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My lxd setup is such that each container gets its own dynamic ip. Let us say 10.0.4.211, 10.0.4.212 and so on.

If I have some service running on the host, say on port 8080, how can code in the container access this service on the host?

What is the IP of the host from the container's perspective?

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Stephane Graber announced LXD "news" today that is going to be great for LXD container networking:

https://linuxcontainers.org/lxd/news/

But for your question... if the LXDBR0 bridge is say 10.0.4.1

Then your "host" address is also 10.0.4.1.

Make sure your firewall (if you are using it) in the host or the container permits that port.

sudo ufw permit 8080

the host service should then be

http://10.0.4.1:8080

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It depends on your network configuration... if you are using bridging then the host IP address should be in the same subnet as the containers' and so the host should be directly accessible. If you are using a NAT network then you will need to 'route' to the host IP. This is likely via the default gateway should should 'just work'. If you are using a private network then you can't access the host's network interface.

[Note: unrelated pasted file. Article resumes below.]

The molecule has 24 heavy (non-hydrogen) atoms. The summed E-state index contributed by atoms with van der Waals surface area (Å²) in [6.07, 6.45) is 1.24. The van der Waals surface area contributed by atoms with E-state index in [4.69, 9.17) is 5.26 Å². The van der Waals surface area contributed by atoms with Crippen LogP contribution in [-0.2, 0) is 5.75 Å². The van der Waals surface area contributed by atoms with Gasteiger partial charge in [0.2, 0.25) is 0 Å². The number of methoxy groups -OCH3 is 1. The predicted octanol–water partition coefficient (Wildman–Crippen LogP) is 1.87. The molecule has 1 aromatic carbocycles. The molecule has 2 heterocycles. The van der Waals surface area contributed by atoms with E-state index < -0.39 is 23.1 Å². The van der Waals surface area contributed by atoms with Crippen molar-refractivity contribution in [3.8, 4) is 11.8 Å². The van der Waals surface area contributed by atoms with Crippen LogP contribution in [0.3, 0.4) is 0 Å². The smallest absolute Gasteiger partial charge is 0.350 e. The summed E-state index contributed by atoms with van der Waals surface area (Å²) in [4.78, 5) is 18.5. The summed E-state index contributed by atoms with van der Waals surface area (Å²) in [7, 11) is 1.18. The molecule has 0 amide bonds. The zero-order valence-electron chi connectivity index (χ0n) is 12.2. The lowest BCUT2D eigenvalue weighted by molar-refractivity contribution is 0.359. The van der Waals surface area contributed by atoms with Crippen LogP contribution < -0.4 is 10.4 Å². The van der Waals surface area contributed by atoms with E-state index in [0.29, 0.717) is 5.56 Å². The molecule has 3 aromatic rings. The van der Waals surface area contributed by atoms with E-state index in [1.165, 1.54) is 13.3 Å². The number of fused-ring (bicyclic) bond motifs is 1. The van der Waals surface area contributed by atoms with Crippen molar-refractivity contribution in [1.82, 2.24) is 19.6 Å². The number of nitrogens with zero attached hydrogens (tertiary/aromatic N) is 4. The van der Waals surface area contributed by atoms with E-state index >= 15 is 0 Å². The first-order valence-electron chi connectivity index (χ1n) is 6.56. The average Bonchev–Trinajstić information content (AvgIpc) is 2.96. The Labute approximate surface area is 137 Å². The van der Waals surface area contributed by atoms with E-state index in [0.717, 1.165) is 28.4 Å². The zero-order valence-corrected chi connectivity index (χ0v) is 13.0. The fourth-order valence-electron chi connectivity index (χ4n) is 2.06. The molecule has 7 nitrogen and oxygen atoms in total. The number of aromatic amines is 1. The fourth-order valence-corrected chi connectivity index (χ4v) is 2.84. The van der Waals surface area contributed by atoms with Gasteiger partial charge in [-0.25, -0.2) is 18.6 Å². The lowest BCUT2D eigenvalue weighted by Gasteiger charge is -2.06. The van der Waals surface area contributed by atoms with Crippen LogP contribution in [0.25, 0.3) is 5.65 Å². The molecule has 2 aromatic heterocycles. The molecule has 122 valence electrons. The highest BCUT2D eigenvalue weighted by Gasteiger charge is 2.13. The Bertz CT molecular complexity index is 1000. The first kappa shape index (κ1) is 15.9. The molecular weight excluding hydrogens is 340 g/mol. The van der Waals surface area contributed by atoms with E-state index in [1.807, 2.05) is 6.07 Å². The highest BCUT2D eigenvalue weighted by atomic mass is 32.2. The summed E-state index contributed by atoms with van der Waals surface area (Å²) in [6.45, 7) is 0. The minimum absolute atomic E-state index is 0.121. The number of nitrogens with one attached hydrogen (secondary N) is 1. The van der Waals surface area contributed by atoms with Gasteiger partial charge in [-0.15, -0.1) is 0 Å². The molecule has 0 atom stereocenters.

You need to provide more detail about your network configuration if the above doesn't help.

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  • ok thanks. I was able to 'ping' the subnet IP (gateway) of lxdbr0 from inside the container. So I assume I will be able to access the service from inside the container. However, rather than getting it work this once, I would like to get the fundamentals of whatever options you've written nailed down. Is there any reference that explains all of the above in layman and practical terms? I will appreciate if you can share it.
    – deepakkt
    Sep 28 '16 at 6:39

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